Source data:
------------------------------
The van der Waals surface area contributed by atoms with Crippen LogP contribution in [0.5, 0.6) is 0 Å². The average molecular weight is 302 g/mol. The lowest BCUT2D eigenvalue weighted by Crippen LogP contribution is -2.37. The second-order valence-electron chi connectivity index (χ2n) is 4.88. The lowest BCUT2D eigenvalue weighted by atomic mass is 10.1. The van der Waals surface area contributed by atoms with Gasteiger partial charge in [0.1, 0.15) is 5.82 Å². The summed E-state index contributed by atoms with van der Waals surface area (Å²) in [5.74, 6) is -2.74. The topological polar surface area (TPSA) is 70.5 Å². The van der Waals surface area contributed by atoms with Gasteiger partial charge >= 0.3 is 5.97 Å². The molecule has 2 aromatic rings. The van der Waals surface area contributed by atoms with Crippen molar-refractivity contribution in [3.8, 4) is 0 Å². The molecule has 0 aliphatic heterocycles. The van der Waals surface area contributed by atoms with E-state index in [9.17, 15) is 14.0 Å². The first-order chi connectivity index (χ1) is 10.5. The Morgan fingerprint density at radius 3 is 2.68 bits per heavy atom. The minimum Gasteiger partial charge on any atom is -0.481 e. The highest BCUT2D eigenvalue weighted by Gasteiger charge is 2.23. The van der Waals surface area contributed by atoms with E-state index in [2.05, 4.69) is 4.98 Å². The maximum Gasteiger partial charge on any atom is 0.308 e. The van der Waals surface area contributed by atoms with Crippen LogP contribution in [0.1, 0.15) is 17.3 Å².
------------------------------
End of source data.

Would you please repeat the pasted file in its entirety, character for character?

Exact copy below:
The van der Waals surface area contributed by atoms with Crippen LogP contribution in [0.5, 0.6) is 0 Å². The average molecular weight is 302 g/mol. The lowest BCUT2D eigenvalue weighted by Crippen LogP contribution is -2.37. The second-order valence-electron chi connectivity index (χ2n) is 4.88. The lowest BCUT2D eigenvalue weighted by atomic mass is 10.1. The van der Waals surface area contributed by atoms with Gasteiger partial charge in [0.1, 0.15) is 5.82 Å². The summed E-state index contributed by atoms with van der Waals surface area (Å²) in [5.74, 6) is -2.74. The topological polar surface area (TPSA) is 70.5 Å². The van der Waals surface area contributed by atoms with Gasteiger partial charge >= 0.3 is 5.97 Å². The molecule has 2 aromatic rings. The van der Waals surface area contributed by atoms with Crippen molar-refractivity contribution in [3.8, 4) is 0 Å². The molecule has 0 aliphatic heterocycles. The van der Waals surface area contributed by atoms with E-state index in [9.17, 15) is 14.0 Å². The first-order chi connectivity index (χ1) is 10.5. The Morgan fingerprint density at radius 3 is 2.68 bits per heavy atom. The minimum Gasteiger partial charge on any atom is -0.481 e. The highest BCUT2D eigenvalue weighted by Gasteiger charge is 2.23. The van der Waals surface area contributed by atoms with E-state index in [2.05, 4.69) is 4.98 Å². The maximum Gasteiger partial charge on any atom is 0.308 e. The van der Waals surface area contributed by atoms with Crippen LogP contribution in [0.1, 0.15) is 17.3 Å².